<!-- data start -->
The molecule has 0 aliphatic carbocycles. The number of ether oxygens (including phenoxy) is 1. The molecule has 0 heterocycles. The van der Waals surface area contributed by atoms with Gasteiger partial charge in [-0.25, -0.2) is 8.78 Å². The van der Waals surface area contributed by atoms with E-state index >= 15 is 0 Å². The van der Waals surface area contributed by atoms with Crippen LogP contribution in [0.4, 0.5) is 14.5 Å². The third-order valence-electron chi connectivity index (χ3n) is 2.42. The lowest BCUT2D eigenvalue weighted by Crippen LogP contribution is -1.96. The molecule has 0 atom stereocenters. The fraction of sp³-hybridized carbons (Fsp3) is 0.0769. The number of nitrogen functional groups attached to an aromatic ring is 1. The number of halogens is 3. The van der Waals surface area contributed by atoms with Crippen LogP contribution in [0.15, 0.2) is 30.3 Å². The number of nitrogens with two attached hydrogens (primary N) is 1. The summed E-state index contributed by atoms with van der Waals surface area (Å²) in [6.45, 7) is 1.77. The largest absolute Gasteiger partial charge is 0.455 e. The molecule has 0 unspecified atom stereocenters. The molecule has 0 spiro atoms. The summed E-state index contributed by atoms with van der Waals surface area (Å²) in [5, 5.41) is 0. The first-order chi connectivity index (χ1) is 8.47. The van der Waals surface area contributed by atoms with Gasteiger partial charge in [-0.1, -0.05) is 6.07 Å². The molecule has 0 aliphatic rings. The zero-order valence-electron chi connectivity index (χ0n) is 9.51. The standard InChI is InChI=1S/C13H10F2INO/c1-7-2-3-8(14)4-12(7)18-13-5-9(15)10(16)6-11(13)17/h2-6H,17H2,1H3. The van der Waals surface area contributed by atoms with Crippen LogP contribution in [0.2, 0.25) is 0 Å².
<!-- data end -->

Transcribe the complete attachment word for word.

The molecule has 0 aliphatic carbocycles. The number of ether oxygens (including phenoxy) is 1. The molecule has 0 heterocycles. The van der Waals surface area contributed by atoms with Gasteiger partial charge in [-0.25, -0.2) is 8.78 Å². The van der Waals surface area contributed by atoms with E-state index >= 15 is 0 Å². The van der Waals surface area contributed by atoms with Crippen LogP contribution in [0.4, 0.5) is 14.5 Å². The third-order valence-electron chi connectivity index (χ3n) is 2.42. The lowest BCUT2D eigenvalue weighted by Crippen LogP contribution is -1.96. The molecule has 0 atom stereocenters. The fraction of sp³-hybridized carbons (Fsp3) is 0.0769. The number of nitrogen functional groups attached to an aromatic ring is 1. The number of halogens is 3. The van der Waals surface area contributed by atoms with Crippen LogP contribution in [0.15, 0.2) is 30.3 Å². The number of nitrogens with two attached hydrogens (primary N) is 1. The summed E-state index contributed by atoms with van der Waals surface area (Å²) in [6.45, 7) is 1.77. The largest absolute Gasteiger partial charge is 0.455 e. The molecule has 0 unspecified atom stereocenters. The molecule has 0 spiro atoms. The summed E-state index contributed by atoms with van der Waals surface area (Å²) in [5, 5.41) is 0. The first-order chi connectivity index (χ1) is 8.47. The van der Waals surface area contributed by atoms with Gasteiger partial charge in [-0.1, -0.05) is 6.07 Å². The molecule has 0 aliphatic rings. The zero-order valence-electron chi connectivity index (χ0n) is 9.51. The standard InChI is InChI=1S/C13H10F2INO/c1-7-2-3-8(14)4-12(7)18-13-5-9(15)10(16)6-11(13)17/h2-6H,17H2,1H3. The van der Waals surface area contributed by atoms with Crippen LogP contribution in [0.2, 0.25) is 0 Å².